Dziennik z podróży is a very straightforward, but highly affecting documentary about the relationship between acclaimed Polish photographer, Tadeusz Rolke, and his 15-year-old apprentice, Michał.
The idea of making a documentary entirely devoted to one of the most acclaimed photographers of his generation had been a bee in director Piotr Stasik’s bonnet for a while. Instead of opting for a restrained, biographical film fit only for DVD extras, the filmmaker embarked on a summer road trip across the Polish countryside with the master and his talented protégé.
The possibilities for exploring the teacher-student relationship in the hot-house atmosphere of a road trip are exploited to the full. Like the itinerant hawkers who once travelled from house-to-house offering their goods, Rolke and Michał travel through rural Poland in a modified camper van, photographing locals in their natural habitat. Rolke catapults young Michał into a parallel dimension, where digital photography is not even mentioned.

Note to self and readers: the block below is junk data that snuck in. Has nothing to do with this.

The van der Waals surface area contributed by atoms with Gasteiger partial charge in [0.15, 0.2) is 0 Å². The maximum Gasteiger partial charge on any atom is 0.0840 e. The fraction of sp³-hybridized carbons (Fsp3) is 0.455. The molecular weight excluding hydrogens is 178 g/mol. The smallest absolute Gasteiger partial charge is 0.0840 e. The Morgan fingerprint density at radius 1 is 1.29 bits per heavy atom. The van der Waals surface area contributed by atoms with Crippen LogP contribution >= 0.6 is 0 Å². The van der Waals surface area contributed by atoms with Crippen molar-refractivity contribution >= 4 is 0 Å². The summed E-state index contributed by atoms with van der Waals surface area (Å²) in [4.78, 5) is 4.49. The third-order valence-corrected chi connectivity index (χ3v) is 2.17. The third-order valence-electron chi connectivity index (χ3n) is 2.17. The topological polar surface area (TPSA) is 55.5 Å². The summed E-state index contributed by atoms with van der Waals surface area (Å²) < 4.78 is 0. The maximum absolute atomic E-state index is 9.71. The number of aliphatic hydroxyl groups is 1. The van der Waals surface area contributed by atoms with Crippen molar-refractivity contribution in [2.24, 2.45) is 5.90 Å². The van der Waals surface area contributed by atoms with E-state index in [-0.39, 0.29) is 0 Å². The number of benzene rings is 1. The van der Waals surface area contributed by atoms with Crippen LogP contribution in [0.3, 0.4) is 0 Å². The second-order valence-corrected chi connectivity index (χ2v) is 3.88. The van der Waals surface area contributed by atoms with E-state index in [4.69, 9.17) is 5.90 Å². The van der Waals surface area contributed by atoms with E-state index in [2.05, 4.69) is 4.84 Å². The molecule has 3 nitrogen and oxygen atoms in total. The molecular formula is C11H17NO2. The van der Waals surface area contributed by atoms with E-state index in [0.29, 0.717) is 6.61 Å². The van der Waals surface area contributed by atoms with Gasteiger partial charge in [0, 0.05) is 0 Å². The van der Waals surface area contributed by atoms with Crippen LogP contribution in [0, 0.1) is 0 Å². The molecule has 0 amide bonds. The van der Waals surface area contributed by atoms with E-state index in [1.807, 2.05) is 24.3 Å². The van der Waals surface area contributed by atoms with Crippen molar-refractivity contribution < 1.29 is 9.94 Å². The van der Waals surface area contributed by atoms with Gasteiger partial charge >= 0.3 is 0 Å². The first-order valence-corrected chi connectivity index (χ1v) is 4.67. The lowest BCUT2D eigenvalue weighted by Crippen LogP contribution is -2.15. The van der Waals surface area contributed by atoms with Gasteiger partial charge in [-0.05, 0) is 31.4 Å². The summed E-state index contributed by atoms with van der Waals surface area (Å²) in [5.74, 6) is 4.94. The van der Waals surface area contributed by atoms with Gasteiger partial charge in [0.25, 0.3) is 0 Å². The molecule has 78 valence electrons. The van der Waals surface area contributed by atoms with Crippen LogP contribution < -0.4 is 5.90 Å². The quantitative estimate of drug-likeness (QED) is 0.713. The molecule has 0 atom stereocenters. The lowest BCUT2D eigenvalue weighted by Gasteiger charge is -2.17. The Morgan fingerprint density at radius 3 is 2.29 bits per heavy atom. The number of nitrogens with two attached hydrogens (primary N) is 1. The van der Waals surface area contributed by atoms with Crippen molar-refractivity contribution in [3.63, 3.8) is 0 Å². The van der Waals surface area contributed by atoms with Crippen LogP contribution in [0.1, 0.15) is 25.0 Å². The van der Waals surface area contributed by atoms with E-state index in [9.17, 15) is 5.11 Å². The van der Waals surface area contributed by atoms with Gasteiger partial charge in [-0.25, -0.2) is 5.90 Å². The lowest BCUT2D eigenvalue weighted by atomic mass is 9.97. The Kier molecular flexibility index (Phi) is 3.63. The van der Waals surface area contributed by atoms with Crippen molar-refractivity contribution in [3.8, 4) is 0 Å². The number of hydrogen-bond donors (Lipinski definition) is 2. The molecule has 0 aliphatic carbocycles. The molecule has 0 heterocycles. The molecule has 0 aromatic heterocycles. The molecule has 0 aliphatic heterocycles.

The filmmaker focuses on the reactions of the people photographed when they are presented with the results. Both the photographers and their subjects show themselves capable of being genuinely astonished by the beauties of analogue photography, almost 200 years after it was invented.